Alzheimer’s disease is the most common cause of dementia, a general term for memory loss and other cognitive abilities serious enough to interfere with daily life. The Alzheimer’s Association said that 60 to 80 percent of dementia cases are caused by Alzheimer’s.“Symptoms include memory changes or loss,” said Mary Sadler, FNP-C, with Trinity Health Neurology. “Initially, it will be to recent events, then it will progress.”
Other symptoms include:
- Decreased organization
- Difficulty multitasking
- Avoiding social interactions
- Changes in behavior, such as agitation or lack of emotion
- Reduced ability to recognize own deficits while family or friends notice
- Difficulty sleeping
Symptoms of Alzheimer’s tend to first appear in most people in their mid-sixties, The National Institute on Aging stated. While estimates vary, experts suggest that more than 5.5 million Americans, most of them age 65 or older, may have dementia caused by Alzheimer’s. “As people age, there is an increased risk of Alzheimer’s disease,” Sadler said.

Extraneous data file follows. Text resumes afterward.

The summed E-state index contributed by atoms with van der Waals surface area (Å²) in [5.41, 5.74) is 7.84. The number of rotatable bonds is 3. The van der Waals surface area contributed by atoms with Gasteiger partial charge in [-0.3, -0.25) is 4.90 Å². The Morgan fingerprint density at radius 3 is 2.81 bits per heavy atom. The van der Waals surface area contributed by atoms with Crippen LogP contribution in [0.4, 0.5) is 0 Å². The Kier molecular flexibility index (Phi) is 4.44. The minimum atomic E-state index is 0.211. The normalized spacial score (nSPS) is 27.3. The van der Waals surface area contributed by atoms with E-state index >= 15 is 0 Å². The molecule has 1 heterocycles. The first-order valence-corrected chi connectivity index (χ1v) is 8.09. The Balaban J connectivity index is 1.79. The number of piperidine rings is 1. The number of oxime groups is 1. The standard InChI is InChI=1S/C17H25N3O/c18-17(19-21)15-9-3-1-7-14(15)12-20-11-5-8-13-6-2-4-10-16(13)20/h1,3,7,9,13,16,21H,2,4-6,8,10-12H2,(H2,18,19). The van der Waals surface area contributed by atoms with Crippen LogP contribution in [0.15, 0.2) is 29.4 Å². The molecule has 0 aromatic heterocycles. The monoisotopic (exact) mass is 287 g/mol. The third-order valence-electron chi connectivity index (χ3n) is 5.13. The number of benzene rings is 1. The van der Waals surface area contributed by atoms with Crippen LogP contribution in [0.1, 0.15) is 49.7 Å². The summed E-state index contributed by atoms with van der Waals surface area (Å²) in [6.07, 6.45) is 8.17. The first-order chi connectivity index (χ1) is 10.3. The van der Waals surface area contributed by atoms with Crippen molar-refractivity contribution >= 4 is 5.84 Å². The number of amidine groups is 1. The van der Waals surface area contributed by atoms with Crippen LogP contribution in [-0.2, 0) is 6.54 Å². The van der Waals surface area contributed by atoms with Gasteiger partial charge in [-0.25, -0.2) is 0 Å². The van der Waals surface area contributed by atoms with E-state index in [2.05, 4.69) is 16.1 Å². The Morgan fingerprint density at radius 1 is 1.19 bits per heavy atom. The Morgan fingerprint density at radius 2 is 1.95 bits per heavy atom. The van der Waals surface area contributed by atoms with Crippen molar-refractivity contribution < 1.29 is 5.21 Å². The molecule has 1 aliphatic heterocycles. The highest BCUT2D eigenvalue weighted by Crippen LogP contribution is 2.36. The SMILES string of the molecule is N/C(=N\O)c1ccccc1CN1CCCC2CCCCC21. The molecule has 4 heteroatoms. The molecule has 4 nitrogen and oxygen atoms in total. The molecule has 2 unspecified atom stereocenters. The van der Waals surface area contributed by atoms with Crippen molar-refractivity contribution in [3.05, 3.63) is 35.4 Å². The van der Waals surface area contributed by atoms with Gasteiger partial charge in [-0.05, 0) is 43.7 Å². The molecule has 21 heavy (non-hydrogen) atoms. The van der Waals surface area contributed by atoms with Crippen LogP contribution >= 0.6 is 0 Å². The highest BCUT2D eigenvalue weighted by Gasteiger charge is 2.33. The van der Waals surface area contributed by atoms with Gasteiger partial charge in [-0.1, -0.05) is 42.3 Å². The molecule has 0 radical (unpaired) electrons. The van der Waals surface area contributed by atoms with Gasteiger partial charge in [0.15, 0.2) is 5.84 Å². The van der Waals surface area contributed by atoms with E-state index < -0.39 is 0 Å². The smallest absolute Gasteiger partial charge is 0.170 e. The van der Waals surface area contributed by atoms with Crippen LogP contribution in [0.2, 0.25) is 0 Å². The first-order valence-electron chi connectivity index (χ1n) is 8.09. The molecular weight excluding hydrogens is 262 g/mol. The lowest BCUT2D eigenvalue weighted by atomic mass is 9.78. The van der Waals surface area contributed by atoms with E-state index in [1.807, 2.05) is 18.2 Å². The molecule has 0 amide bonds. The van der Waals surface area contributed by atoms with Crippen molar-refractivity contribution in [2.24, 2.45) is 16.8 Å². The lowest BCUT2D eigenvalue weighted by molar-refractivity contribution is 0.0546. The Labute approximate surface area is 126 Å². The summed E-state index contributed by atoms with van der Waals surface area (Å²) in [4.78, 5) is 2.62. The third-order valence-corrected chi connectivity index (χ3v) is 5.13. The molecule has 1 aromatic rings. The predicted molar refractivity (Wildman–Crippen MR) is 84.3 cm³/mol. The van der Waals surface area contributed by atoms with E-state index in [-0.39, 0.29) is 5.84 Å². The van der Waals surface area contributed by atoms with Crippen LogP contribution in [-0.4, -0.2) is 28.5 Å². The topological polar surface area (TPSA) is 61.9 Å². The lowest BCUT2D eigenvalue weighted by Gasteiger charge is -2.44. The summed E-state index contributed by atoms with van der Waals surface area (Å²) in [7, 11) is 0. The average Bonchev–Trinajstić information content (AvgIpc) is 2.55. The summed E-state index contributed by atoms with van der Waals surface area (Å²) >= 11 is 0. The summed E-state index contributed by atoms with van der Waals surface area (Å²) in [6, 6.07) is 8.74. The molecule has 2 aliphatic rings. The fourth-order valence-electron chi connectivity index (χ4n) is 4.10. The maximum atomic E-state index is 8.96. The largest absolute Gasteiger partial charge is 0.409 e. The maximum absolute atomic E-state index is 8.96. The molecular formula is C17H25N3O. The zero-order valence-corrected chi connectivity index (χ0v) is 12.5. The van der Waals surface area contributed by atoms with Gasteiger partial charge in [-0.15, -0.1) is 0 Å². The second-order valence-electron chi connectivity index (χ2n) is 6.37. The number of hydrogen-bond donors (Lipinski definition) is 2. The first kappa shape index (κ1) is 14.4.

If you feel you are showing symptoms, speak to your primary healthcare provider, who can then refer you to neurology specialists for testing. Usually, multiple health issues need to be ruled out, Sadler said. Possible causes of memory changes can include mental health issues like depression; medications that could cause a change; medical issues such as low B-12 or an infection; or other types of dementia such as Lewy Body Dementia, which can be seen in Parkinson’s, frontal temporal, vascular, or alcohol related memory changes.
Once a diagnosis for Alzheimer’s is made, the patient works together with care providers, family, and friends to address needs, symptoms, and future plans.
Alzheimer’s disease is currently ranked as the sixth leading cause of death in the United States; recent estimates, though, suggest that it ranks third – behind heart disease and cancer – as a cause of death for older people, the National Institute on Aging said. While Alzheimer’s itself is not the cause of death, it causes complications, such as infections or blood clots, which lead to death.
Trinity Health Neurology includes Rosina Medel, MD, and Mary Sadler, FNP-C. Their offices are located at Health Center – East, Ste 303, 20 Burdick Expy W, Minot.